Disbarment Pending: Karma Finds Rudy Giuliani Again
The way Buddhism describes the spiritual concept known as "karma" is much like what modern parents call "consequences" when admonishing their children. It is the principle that says an individual's intentions and actions must inevitably influence that person's future.
Now karma appears to have found Rudy Giuliani, who is again on the brink of disbarment, this time in the District of Columbia.
The bar association's disciplinary committee in the nation's capital, like a similar panel in New York that suspended Giuliani's law license there two years ago, has found that he must be accountable for his attempts to overturn the 2020 election in favor of his client, former President Donald Trump. After months of painstaking investigation and weeks of testimony from the former New York mayor, his associates and advocates, the verdict is clear.
Giuliani knowingly misled the courts and the public on multiple occasions. He intentionally filed false claims about voter fraud in several states as he sought to throw out hundreds of thousands of votes. He brazenly claimed to possess copious evidence of that alleged fraud and then, when caught short, insisted that he didn't have time to collect the proof.
These offenses erased whatever good he achieved in his heralded record as prosecutor and politician. In the words of the bar panel's 38-page decision, released late on July 7, his "misconduct here sadly transcends all his past accomplishments. "It was unparalleled in its destructive purpose and effect. He sought to disrupt a presidential election and persists in his refusal to acknowledge the wrong he has done."
What Giuliani did by participating in Trump's attempted coup was not merely the violation of some abstract court doctrine that matters only to other lawyers. While it is the bar meting out his punishment, in this instance, his conduct was an offense against the constitutional republic that nurtured him and his fellow citizens.
"The right to vote is the essence of a democratic society," the decision noted, and his "frivolous lawsuit" to undo the presidential election "attempted unjustifiably and without precedent to disenfranchise hundreds of thousands of Pennsylvania voters, and ultimately sought to undermine the results of the 2020 presidential election. He claimed massive election fraud but had no evidence of it. By prosecuting that destructive case Mr. Giuliani, a sworn officer of the Court, forfeited his right to practice law. He should be disbarred."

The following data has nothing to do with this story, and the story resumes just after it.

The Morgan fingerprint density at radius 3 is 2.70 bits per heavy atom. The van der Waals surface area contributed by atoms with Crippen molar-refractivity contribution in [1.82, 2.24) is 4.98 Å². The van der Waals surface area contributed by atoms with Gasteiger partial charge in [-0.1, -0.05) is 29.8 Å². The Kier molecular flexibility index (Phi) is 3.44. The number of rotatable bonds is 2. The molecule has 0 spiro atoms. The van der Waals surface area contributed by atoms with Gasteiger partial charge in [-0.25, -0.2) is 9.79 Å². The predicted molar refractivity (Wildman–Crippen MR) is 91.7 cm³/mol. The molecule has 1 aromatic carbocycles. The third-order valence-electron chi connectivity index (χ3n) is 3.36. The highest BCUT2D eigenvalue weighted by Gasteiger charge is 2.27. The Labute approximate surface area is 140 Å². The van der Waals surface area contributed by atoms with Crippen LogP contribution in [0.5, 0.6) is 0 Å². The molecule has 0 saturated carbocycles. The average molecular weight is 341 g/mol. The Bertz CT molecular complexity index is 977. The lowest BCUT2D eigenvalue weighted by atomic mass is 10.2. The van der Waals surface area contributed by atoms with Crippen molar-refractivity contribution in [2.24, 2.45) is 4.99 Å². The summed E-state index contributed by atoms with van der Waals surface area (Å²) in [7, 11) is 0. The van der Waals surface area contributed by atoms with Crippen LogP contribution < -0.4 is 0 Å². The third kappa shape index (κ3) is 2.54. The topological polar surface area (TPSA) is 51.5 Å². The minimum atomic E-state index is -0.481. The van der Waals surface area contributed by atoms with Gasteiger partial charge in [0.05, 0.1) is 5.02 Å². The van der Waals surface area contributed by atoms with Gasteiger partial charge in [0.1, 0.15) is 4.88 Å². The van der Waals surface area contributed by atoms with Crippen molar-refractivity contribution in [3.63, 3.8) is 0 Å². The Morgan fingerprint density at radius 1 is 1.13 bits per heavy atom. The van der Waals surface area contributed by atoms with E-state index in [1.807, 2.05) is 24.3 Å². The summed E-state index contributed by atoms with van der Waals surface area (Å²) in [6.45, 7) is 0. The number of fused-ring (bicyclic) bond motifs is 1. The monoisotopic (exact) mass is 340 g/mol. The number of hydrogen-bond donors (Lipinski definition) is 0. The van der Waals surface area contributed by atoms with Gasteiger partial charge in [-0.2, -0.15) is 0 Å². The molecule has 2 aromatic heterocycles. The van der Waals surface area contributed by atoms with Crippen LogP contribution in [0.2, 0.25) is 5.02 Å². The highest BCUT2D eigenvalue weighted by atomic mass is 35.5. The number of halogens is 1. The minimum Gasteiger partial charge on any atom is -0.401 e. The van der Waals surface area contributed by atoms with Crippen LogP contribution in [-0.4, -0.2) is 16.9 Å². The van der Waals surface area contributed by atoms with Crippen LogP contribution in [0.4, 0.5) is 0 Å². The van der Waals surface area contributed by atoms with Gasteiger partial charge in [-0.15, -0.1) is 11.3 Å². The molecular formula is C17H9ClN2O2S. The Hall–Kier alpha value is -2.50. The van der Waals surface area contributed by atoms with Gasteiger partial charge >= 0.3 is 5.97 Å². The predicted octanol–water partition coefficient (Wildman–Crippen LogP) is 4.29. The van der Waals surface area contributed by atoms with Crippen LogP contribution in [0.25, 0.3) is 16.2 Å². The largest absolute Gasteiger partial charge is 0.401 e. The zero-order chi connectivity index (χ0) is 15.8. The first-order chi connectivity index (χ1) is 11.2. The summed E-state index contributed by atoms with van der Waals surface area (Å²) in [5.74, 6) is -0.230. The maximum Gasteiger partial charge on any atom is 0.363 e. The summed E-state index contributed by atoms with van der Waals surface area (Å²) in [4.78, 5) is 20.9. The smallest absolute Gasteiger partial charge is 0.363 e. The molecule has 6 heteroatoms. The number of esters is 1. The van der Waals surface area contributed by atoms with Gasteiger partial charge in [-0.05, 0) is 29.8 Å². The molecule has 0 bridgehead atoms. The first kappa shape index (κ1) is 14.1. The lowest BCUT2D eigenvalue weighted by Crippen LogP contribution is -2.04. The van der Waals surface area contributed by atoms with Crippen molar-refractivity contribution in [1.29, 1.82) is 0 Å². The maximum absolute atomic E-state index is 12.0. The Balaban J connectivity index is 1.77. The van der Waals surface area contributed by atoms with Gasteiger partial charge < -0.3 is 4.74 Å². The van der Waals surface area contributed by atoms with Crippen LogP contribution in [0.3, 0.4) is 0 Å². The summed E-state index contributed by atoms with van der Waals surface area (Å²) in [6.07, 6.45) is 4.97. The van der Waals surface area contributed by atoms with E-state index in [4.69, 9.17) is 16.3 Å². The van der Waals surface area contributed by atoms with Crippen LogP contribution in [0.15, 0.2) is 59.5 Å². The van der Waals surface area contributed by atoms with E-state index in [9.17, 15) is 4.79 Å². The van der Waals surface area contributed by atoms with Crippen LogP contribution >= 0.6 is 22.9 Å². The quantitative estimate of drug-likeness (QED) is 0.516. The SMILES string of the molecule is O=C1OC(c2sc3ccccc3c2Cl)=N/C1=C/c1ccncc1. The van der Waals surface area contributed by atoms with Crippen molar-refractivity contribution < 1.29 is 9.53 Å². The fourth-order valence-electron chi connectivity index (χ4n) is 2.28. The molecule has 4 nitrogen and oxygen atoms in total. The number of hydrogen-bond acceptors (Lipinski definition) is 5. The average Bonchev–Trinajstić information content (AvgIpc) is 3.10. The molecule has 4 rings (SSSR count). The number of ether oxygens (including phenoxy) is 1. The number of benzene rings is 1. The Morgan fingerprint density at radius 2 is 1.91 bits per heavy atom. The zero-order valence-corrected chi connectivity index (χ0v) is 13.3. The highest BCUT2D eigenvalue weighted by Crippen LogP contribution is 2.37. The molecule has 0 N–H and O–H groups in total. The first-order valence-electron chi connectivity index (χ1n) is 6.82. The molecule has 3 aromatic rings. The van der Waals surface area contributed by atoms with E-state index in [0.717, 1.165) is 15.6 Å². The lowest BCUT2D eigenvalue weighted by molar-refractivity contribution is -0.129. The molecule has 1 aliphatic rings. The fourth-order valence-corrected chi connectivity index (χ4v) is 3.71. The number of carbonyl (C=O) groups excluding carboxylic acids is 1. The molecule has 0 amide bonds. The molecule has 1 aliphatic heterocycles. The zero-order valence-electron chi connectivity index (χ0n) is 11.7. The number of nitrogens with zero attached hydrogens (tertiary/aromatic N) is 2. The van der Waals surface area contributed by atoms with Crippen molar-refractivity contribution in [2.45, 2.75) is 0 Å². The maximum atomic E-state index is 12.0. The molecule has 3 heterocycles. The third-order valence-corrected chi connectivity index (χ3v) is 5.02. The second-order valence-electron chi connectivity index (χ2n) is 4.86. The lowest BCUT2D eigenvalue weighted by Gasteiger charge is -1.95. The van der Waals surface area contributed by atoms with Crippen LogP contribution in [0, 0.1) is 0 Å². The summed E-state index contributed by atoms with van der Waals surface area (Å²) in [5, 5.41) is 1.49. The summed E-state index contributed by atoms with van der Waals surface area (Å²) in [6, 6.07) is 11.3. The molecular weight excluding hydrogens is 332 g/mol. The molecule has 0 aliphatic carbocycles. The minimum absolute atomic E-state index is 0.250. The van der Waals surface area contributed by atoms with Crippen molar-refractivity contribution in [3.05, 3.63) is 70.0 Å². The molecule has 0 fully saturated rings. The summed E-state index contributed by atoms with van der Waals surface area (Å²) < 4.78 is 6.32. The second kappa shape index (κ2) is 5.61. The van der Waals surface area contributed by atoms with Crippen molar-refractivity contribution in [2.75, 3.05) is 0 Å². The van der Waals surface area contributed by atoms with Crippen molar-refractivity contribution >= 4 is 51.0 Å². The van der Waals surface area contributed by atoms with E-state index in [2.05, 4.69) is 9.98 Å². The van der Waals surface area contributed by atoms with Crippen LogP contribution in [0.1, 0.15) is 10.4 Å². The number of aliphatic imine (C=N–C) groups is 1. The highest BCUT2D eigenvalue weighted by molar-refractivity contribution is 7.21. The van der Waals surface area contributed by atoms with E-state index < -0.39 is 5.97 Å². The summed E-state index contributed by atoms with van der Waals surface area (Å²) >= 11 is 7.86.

Nobody who has known Giuliani since the salad days of his career can be surprised by his ongoing attempt to bluster his way past these charges. He has rarely if ever accepted responsibility for the damage he caused, but this time at least, he may be held accountable for that overweening attitude.
In its scathing review, the bar panel notes that "Mr. Giuliani has not acknowledged or accepted responsibility for his misconduct. To the contrary, he has declared his indignation (he is 'shocked and offended') over being subjected to the disciplinary process." Instead, Giuliani suggested "merely an informal admonition or reprimand" as an appropriate sanction.
Citing this "intransigence," the panel declares that he must be fully punished, both to deter him and others from pursuing similar acts and to restore public confidence. And their argument is damning.
"Mr. Giuliani's effort to undermine the integrity of the 2020 presidential election has helped destabilize our democracy. His malicious and meritless claims have done lasting damage and are antagonistic to the oath to 'support the Constitution of the United States of America' that he swore when he was admitted to the Bar" — and when he joined the Justice Department as a young attorney.
The nation's bar associations are clearing away the stench left by Giuliani and his fellow conspirators. Lin Wood, another addled Trump advocate, has surrendered his law license in Georgia. John Eastman, the law professor who mounted the "fake electors" scheme, may soon suffer the same fate in California.
But worse may yet await those who betrayed their oath and their country in pursuit of Trump's authoritarian schemes. Giuliani has testified before the special counsel investigating the attempted Jan. 6 coup. His pending disbarments are a reminder that the walls are closing in on him.
Sadly, he is now in the same position as the perps he once chased: He can agree to tell the truth, or he can go to prison, perhaps for the rest of his life. His reputation is already gone forever.
Joe Conason is the founder and editor-in-chief of The National Memo. He is also editor-at-large of Type Investigations and was formerly executive editor of The New York Observer.
Reprinted with permission from Creators.
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